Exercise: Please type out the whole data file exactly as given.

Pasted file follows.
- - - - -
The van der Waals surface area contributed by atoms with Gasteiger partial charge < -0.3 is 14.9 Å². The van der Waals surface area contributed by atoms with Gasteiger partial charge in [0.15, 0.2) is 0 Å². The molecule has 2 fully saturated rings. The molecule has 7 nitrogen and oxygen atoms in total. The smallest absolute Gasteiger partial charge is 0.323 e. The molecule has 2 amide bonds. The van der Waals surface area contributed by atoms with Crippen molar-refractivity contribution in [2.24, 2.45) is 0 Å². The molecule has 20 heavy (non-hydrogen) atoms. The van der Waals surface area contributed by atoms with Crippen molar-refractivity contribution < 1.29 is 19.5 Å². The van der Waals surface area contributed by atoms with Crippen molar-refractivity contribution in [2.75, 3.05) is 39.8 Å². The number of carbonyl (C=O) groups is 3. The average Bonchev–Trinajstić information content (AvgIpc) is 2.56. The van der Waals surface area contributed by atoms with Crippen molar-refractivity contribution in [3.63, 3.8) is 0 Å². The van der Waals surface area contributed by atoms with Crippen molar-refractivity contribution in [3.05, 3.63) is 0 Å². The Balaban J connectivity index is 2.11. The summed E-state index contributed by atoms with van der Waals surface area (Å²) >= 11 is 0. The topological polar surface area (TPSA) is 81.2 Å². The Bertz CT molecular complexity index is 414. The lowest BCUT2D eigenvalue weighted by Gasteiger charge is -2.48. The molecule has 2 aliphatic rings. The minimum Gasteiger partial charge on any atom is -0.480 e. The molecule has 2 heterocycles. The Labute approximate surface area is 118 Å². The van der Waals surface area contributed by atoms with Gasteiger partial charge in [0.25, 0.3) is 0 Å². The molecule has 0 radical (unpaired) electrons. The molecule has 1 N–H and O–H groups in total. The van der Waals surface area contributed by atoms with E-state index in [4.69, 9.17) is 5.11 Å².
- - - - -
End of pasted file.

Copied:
The van der Waals surface area contributed by atoms with Gasteiger partial charge < -0.3 is 14.9 Å². The van der Waals surface area contributed by atoms with Gasteiger partial charge in [0.15, 0.2) is 0 Å². The molecule has 2 fully saturated rings. The molecule has 7 nitrogen and oxygen atoms in total. The smallest absolute Gasteiger partial charge is 0.323 e. The molecule has 2 amide bonds. The van der Waals surface area contributed by atoms with Crippen molar-refractivity contribution in [2.24, 2.45) is 0 Å². The molecule has 20 heavy (non-hydrogen) atoms. The van der Waals surface area contributed by atoms with Crippen molar-refractivity contribution < 1.29 is 19.5 Å². The van der Waals surface area contributed by atoms with Crippen molar-refractivity contribution in [2.75, 3.05) is 39.8 Å². The number of carbonyl (C=O) groups is 3. The average Bonchev–Trinajstić information content (AvgIpc) is 2.56. The van der Waals surface area contributed by atoms with Crippen molar-refractivity contribution in [3.63, 3.8) is 0 Å². The van der Waals surface area contributed by atoms with Crippen molar-refractivity contribution in [3.05, 3.63) is 0 Å². The Balaban J connectivity index is 2.11. The summed E-state index contributed by atoms with van der Waals surface area (Å²) >= 11 is 0. The topological polar surface area (TPSA) is 81.2 Å². The Bertz CT molecular complexity index is 414. The lowest BCUT2D eigenvalue weighted by Gasteiger charge is -2.48. The molecule has 2 aliphatic rings. The minimum Gasteiger partial charge on any atom is -0.480 e. The molecule has 2 heterocycles. The Labute approximate surface area is 118 Å². The van der Waals surface area contributed by atoms with Gasteiger partial charge in [0.25, 0.3) is 0 Å². The molecule has 0 radical (unpaired) electrons. The molecule has 1 N–H and O–H groups in total. The van der Waals surface area contributed by atoms with E-state index in [4.69, 9.17) is 5.11 Å².